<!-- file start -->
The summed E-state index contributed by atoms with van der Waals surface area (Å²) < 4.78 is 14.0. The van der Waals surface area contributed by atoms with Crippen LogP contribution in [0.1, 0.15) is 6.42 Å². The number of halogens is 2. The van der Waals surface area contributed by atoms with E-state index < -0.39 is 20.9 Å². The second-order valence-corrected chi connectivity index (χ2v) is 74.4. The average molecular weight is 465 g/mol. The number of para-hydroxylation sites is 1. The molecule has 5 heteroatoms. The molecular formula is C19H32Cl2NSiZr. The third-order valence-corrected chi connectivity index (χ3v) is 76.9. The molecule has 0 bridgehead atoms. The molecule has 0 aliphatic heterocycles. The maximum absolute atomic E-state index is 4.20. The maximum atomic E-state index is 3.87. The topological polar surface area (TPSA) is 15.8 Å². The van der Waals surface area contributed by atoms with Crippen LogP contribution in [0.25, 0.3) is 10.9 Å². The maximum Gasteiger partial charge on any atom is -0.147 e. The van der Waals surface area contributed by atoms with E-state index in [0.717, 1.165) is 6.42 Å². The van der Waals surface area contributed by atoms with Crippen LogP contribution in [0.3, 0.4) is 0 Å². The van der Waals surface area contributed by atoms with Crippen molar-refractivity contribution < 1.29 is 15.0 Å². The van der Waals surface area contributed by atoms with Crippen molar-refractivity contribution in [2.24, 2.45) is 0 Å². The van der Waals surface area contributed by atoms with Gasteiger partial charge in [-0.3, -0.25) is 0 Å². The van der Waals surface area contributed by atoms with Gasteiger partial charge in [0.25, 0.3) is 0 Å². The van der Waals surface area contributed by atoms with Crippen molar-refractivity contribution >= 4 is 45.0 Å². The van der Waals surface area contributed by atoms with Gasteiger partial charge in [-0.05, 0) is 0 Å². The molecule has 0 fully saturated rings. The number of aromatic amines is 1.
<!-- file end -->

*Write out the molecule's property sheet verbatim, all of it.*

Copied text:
The summed E-state index contributed by atoms with van der Waals surface area (Å²) < 4.78 is 14.0. The van der Waals surface area contributed by atoms with Crippen LogP contribution in [0.1, 0.15) is 6.42 Å². The number of halogens is 2. The van der Waals surface area contributed by atoms with E-state index < -0.39 is 20.9 Å². The second-order valence-corrected chi connectivity index (χ2v) is 74.4. The average molecular weight is 465 g/mol. The number of para-hydroxylation sites is 1. The molecule has 5 heteroatoms. The molecular formula is C19H32Cl2NSiZr. The third-order valence-corrected chi connectivity index (χ3v) is 76.9. The molecule has 0 bridgehead atoms. The molecule has 0 aliphatic heterocycles. The maximum absolute atomic E-state index is 4.20. The maximum atomic E-state index is 3.87. The topological polar surface area (TPSA) is 15.8 Å². The van der Waals surface area contributed by atoms with Crippen LogP contribution in [0.25, 0.3) is 10.9 Å². The maximum Gasteiger partial charge on any atom is -0.147 e. The van der Waals surface area contributed by atoms with E-state index in [0.717, 1.165) is 6.42 Å². The van der Waals surface area contributed by atoms with Crippen LogP contribution in [0.3, 0.4) is 0 Å². The van der Waals surface area contributed by atoms with Crippen molar-refractivity contribution < 1.29 is 15.0 Å². The van der Waals surface area contributed by atoms with Crippen molar-refractivity contribution in [2.24, 2.45) is 0 Å². The van der Waals surface area contributed by atoms with Gasteiger partial charge in [-0.3, -0.25) is 0 Å². The van der Waals surface area contributed by atoms with Gasteiger partial charge in [0.25, 0.3) is 0 Å². The van der Waals surface area contributed by atoms with Crippen molar-refractivity contribution >= 4 is 45.0 Å². The van der Waals surface area contributed by atoms with Gasteiger partial charge in [-0.05, 0) is 0 Å². The molecule has 0 fully saturated rings. The number of aromatic amines is 1.